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Early History of Lexington


In 1816 the Chickasaws ceded land north of the Tennessee River to the government and in 1817 the Cherokees ceded Doublehead’s Reserve. These land acquisitions opened the area around modern-day Lexington to early settlers. Lauderdale County was created February 6, 1818, and land sales began at Huntsville in March 1818. The presence of a number of free-flowing springs north of here attracted those early settlers. Thomas Gresham, Revolutionary War veteran, settled west of Lexington prior to 1810. His brother, John, also a veteran of the war, entered land in the same section in 1818. Another veteran, Benjamin French, settled in the same general area. Beginning in March of 1818, 21 families entered land in and around Lexington, resulting in settlements throughout the area. A forerunner of Lexington was Dugout, (so named because settlers live in shallow caves dug into the hillsides) which was established north of here about 1820 on land holdings of Edward Poteet, a veteran of the Revolutionary War, He settled near the Alabama-Tennessee line in 1818. This community had a gristmill, blacksmith shop and later, a cotton gin. Porter Town was also north of Lexington and near Dugout. It was named for several Porter families who settled here during the 1820’s. A gristmill and blacksmith shop were established in this community. Belew was an early Bluewater Creek community a few miles northwest of Lexington. Also, in that area was the post office of Cotton Gin. These settlements contributed to the development of Lexington. Some believe the town took its name from Lexington, Maryland, because of its ties to the American Revolution. Lexington emerged first as a crossroads village and later as one of the largest towns in East Lauderdale County. In 1832 the post office was established near the Tennessee line at Asbury, with Felix A. Westmoreland as the first postmaster. Other early citizens were: John W, Briggs, owner of the tanning yard; John W, Davis, Will Derit, George Cox, and Edward B. Westmoreland were merchants. Charles Clark was owner of the shoe shop and Samuel LeMay was a wagon maker. Before the Civil War, the present business district was moved from its original location which as on Mill Creek in the vicinity of the A. L. Philips Park. During the Civil War, the three Lexington churches, Primitive Baptist, Cumberland Presbyterian, and Methodist, were destroyed by Union Forces. These churches had also been used as schools. The Lexington Cemetery was located adjacent to the Primitive Baptist Church. After the Civil War, temporary facilities were used by the churches. A crude one-room dwelling was used for the school; later, a house was built and used for several years. Growth after the Civil Was slow until around the turn of the century. Andrew Lee Phillips established a general merchandise store here in 1888. He later owned a gin, gristmill, and flour rolling mill. Phillips was responsible for the formation of the town’s first bank in 1917 and served as the first president. In 1907 the citizens built a two-room frame school building and later added two rooms. This building was used until 1922 when a brick building was constructed for a junior high school. The school was accredited in 1926. Lexington was incorporated on May 7, 1959.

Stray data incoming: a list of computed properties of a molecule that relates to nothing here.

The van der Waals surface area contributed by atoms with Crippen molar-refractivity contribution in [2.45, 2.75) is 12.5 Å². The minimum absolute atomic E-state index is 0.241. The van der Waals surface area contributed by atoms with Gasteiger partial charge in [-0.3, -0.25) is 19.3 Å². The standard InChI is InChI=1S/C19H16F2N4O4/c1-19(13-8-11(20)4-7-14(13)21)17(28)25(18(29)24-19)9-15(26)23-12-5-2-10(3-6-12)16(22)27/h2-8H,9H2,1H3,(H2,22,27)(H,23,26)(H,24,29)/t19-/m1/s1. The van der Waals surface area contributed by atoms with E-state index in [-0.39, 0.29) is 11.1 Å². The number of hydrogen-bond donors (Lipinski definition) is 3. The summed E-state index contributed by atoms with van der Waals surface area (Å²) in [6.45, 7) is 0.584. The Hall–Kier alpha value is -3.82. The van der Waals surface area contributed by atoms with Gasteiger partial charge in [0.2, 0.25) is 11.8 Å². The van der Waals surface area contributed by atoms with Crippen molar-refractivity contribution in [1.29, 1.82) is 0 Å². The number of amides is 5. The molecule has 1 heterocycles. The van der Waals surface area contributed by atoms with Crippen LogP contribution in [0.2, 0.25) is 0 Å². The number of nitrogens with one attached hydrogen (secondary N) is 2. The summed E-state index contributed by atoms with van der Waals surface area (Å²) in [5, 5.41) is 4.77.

Historic Marker located in Phillips Park